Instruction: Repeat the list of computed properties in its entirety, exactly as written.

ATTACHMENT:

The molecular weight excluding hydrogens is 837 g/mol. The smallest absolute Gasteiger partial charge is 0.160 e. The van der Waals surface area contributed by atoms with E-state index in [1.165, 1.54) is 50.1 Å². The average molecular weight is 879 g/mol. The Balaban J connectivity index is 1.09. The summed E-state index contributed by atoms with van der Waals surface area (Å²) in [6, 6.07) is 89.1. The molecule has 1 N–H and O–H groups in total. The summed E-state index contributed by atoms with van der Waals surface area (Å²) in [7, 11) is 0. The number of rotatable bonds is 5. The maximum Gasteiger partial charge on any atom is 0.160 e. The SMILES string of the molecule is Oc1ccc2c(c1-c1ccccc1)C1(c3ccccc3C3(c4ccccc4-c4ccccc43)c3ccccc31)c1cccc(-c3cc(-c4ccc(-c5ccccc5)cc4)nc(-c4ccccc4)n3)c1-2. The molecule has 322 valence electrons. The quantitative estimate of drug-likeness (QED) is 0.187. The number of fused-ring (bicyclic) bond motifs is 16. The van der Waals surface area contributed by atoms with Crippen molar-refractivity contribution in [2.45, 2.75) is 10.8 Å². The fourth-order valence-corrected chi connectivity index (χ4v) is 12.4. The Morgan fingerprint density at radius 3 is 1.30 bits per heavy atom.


The molecular weight excluding hydrogens is 837 g/mol. The smallest absolute Gasteiger partial charge is 0.160 e. The van der Waals surface area contributed by atoms with E-state index in [1.165, 1.54) is 50.1 Å². The average molecular weight is 879 g/mol. The Balaban J connectivity index is 1.09. The summed E-state index contributed by atoms with van der Waals surface area (Å²) in [6, 6.07) is 89.1. The molecule has 1 N–H and O–H groups in total. The summed E-state index contributed by atoms with van der Waals surface area (Å²) in [7, 11) is 0. The number of rotatable bonds is 5. The maximum Gasteiger partial charge on any atom is 0.160 e. The SMILES string of the molecule is Oc1ccc2c(c1-c1ccccc1)C1(c3ccccc3C3(c4ccccc4-c4ccccc43)c3ccccc31)c1cccc(-c3cc(-c4ccc(-c5ccccc5)cc4)nc(-c4ccccc4)n3)c1-2. The molecule has 322 valence electrons. The quantitative estimate of drug-likeness (QED) is 0.187. The number of fused-ring (bicyclic) bond motifs is 16. The van der Waals surface area contributed by atoms with Crippen molar-refractivity contribution in [2.45, 2.75) is 10.8 Å². The fourth-order valence-corrected chi connectivity index (χ4v) is 12.4. The Morgan fingerprint density at radius 3 is 1.30 bits per heavy atom.